Hunton Andrews Kurth LLP continues to assist clients and monitor developments in the financial markets arising from the liquidity challenges and market volatility currently facing the banking industry. Late Tuesday brought the first inevitable wave of lawsuits and government investigations. There will be many more in the days ahead.
Press reports indicate that the Department of Justice, the SEC, and state regulators have already initiated probes of Silicon Valley Bank, including stock sales by officers of its holding company, SVB Financial Group. We believe these investigations will expand to numerous other institutions. Government inquiries into large, high-profile corporate losses are common and can evolve into industrywide sweeps. Expect regulators to focus on the adequacy of risk disclosures to investors, management practices, and trading activity by directors, officers, and other insiders.
Securities Class Actions
The first wave of lawsuits have now been filed by investors pursuing claims directly under the federal securities laws. The significant drops in stock price provide an attractive target for plaintiffs and provide the basis for substantial demands for damages. Although corporations, directors, and officers can invoke powerful defenses through the Private Securities Litigation Reform Act of 1995, private lawsuits carry with them significant financial exposure if a class is certified.
Shareholder Derivative Suits
Shareholders often bring derivative suits following significant corporate losses. Derivative suits do not require allegations of a false or misleading statement as federal securities claims do but focus instead on alleged breaches of fiduciary duty by directors and officers. Claims and defenses vary based on state law, but typically claims focus on alleged failures of oversight, self-dealing, and executive compensation. The Delaware Court of Chancery’s recent expansion of oversight liability to officers will make these claims especially attractive for plaintiffs.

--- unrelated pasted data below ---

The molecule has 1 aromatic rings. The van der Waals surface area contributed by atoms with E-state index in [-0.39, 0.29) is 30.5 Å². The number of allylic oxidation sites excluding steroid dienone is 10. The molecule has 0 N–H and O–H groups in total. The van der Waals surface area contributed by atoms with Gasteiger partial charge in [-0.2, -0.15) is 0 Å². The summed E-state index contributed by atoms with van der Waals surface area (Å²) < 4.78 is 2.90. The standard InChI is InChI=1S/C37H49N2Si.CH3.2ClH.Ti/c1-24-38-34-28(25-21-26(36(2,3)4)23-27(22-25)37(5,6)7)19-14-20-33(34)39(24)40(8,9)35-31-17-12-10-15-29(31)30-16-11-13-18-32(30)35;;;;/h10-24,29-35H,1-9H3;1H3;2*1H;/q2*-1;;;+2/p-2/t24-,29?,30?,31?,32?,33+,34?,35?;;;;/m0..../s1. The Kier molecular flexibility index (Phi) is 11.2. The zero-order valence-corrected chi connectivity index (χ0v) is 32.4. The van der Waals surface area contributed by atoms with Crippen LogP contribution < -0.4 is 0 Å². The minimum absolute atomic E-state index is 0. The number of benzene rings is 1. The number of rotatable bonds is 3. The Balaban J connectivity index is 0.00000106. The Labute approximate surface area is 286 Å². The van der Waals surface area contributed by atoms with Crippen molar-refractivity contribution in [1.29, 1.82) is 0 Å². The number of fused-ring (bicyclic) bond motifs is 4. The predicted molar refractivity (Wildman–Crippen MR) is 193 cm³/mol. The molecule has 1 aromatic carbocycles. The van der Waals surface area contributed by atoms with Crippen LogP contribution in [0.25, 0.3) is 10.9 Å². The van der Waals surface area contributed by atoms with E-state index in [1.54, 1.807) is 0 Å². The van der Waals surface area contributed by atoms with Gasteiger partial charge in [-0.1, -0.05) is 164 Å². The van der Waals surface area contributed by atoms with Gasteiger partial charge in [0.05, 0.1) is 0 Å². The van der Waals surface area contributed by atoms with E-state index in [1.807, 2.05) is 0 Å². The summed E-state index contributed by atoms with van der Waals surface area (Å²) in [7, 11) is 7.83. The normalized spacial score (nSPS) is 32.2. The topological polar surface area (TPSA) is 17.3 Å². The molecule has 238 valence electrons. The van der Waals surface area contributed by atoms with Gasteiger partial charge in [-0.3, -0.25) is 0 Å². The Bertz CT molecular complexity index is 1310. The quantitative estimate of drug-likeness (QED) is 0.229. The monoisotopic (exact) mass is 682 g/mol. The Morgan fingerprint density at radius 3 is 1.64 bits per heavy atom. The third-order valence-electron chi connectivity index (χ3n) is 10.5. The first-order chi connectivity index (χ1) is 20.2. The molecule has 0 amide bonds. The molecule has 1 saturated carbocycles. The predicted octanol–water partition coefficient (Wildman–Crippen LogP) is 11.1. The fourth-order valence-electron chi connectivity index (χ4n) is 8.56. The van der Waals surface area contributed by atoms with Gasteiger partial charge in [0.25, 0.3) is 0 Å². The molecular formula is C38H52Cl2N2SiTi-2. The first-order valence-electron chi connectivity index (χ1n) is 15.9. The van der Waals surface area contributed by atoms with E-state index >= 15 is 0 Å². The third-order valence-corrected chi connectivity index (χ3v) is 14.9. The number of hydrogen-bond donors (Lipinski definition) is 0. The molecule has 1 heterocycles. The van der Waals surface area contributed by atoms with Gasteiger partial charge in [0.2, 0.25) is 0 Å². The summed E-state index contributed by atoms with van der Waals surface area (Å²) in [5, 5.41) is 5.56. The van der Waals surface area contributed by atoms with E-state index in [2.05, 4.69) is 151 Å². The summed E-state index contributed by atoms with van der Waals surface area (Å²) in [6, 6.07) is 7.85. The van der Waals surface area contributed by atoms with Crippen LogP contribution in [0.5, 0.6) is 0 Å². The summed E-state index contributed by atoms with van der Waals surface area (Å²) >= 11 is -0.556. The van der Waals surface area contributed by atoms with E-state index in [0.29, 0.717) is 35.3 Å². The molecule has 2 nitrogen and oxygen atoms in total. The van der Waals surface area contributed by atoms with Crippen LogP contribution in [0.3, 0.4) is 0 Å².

Immediately preserve all relevant documents. It is critical to preserve documents to avoid accusations that relevant evidence was destroyed. Consequences can include monetary and other sanctions, including adverse inferences at trial. Counsel can and should advise when the duty to preserve documents has been triggered.
Notify insurance carriers. D&O policies typically require insureds to provide prompt notice of a claim. Notify your carriers immediately upon being served with a lawsuit, derivative demand, or government inquiry.
Prepare a cohesive litigation strategy. The three types of actions described above are often intertwined. Government investigations often prompt private shareholder lawsuits, and multiple “cookie cutter” shareholder lawsuits can arise from the same facts. It will be vital to adopt a comprehensive and proactive strategy to deal with litigation that can quickly proliferate. Many of these claims also require close coordination with the banks’ auditors.